1945: 16 Japanese surrender envoys arrive on Ie and are taken to Manila for a 5 and a half hour discussion with MacArthur and his staff. Japanese troops on Java receive the cease-fire order.


Ginny%20Simms6.jpg Ginny Simms


*War-era songstress Ginny Simms was born Virginia Ellen Simms on May 25, 1915 in San Antonio, Texas but raised in California, which accounts for her lack of a Southern accent in her speaking/singing voice. Though she studied piano as a child, it was her vocal gifts that launched her career, which started when she formed a singing trio while studying at Fresno State Teachers College. Ginny was performing at a club in San Francisco when she was heard by bandleader Kay Kyser. She became his featured singer and the big attraction of Kay Kyser's Kollege of Musical Knowledge, a comedy revue done in the style of a quiz show with music. In addition to radio, she kept busy recording swing and pop albums.


Ginny also broke into films as a guest vocalist in three of Kyser's films for RKO--"That's Right - You're Wrong" (1939), "You'll Find Out" (1940) and "Playmates" (1941). After five years she decided to abandon touring altogether in the early 1940s and went solo to seek her own fame and fortune. With her own radio series (sponsored by Philip Morris), Ginny became a popular figure during WWII, interviewing servicemen from all over the globe, who got to send messages to their families over the air.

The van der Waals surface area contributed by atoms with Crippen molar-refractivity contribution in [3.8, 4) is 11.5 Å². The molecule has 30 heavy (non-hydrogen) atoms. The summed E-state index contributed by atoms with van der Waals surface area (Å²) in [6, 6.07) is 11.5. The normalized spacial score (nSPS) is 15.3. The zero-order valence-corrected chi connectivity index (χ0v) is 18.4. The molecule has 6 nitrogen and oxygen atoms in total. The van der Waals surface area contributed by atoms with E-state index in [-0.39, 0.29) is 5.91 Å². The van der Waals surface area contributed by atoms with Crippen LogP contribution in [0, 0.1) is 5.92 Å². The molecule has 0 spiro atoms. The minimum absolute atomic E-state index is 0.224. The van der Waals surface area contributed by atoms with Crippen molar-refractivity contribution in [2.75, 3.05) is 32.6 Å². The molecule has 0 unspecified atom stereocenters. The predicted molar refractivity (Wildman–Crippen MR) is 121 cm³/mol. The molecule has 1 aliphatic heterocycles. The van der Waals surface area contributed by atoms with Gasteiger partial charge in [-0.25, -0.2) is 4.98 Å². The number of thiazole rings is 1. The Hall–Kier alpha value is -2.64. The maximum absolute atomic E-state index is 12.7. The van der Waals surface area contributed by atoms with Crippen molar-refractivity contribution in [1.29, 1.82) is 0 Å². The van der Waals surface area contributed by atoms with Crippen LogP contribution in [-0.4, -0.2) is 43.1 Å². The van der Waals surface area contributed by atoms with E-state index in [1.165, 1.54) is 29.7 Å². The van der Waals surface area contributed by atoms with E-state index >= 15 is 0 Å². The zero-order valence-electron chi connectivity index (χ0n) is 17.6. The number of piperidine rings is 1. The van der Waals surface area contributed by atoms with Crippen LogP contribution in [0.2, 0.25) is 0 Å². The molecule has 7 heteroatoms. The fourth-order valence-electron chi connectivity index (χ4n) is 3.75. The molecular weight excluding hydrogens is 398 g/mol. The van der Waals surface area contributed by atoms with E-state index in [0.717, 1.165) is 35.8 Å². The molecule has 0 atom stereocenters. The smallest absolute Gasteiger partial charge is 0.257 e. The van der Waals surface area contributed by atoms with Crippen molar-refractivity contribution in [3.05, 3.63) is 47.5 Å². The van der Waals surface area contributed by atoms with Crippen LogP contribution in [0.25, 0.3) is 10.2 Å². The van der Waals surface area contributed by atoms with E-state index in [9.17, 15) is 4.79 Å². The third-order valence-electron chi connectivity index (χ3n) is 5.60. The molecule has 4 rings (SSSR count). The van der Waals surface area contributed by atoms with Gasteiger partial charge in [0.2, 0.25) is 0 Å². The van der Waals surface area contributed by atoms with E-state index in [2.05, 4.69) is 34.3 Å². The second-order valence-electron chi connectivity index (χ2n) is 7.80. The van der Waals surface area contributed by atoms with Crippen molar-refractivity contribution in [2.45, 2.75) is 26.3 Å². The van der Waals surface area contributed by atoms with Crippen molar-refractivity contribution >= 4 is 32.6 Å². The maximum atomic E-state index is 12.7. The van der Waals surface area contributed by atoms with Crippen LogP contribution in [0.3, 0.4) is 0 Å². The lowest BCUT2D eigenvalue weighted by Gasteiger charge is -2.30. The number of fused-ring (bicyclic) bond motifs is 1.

Some of her well-known recordings with and without Kyser include "Deep Purple," "Indian Summer," "I'd Like to Set You to Music," "I Can't Get Started," "I Love Paris," and "Stormy Weather." A spectacularly beautiful woman with a dazzling smile and high cheekbones, Ginny seemed made for the screen. She co-starred with Bud Abbott and Lou Costello in one of their earlier and funniest comedies, "Hit the Ice" (1943), and scored some important second-lead roles over at MGM with "Broadway Rhythm" (1944) with George Murphy and Gloria DeHaven, in which she played a movie star who sang "All the Things You Are," and the Cole Porter biopic "Night and Day" (1946) starring Cary Grant and Alexis Smith, in which she sang some of Porter's best loved standards ("I've Got You Under My Skin," "Just One of Those Things," "I Get A Kick Out of You" and "You're the Top"), but her career lost momentum rather quickly (the story at the time was that she had turned down a marriage proposal by newly divorced MGM head Louis B. Mayer, who retaliated by immediately dropping her contract at the studio).


Ginny left Hollywood altogether in 1951 and her recording career ended not long after. She subsequently retired and ran a travel agency for a time while developing an interest in interior decorating (her first husband, Hyatt Dehn, was the man who started the Hyatt Hotel chain, for which she did much of the interior decorating). She also was involved in real estate with third husband Donald Eastvold. The mother of two sons from her first marriage, Ginny died of a heart attack in 1994 at age 78.



Height: 5' 6" (1.68 m)

She earned distinction during WWII and was given several citations. She had a B-17 Flying Fortress named after her.

In 1951, Ginny Simms hosted a local television show on Los Angeles Channel 11, KTTV, which featured dance bands and talent from army, navy, marine, and air force bases around Southern California.


ChryslerAd-August1944.jpg Chrysler Ad - August 1944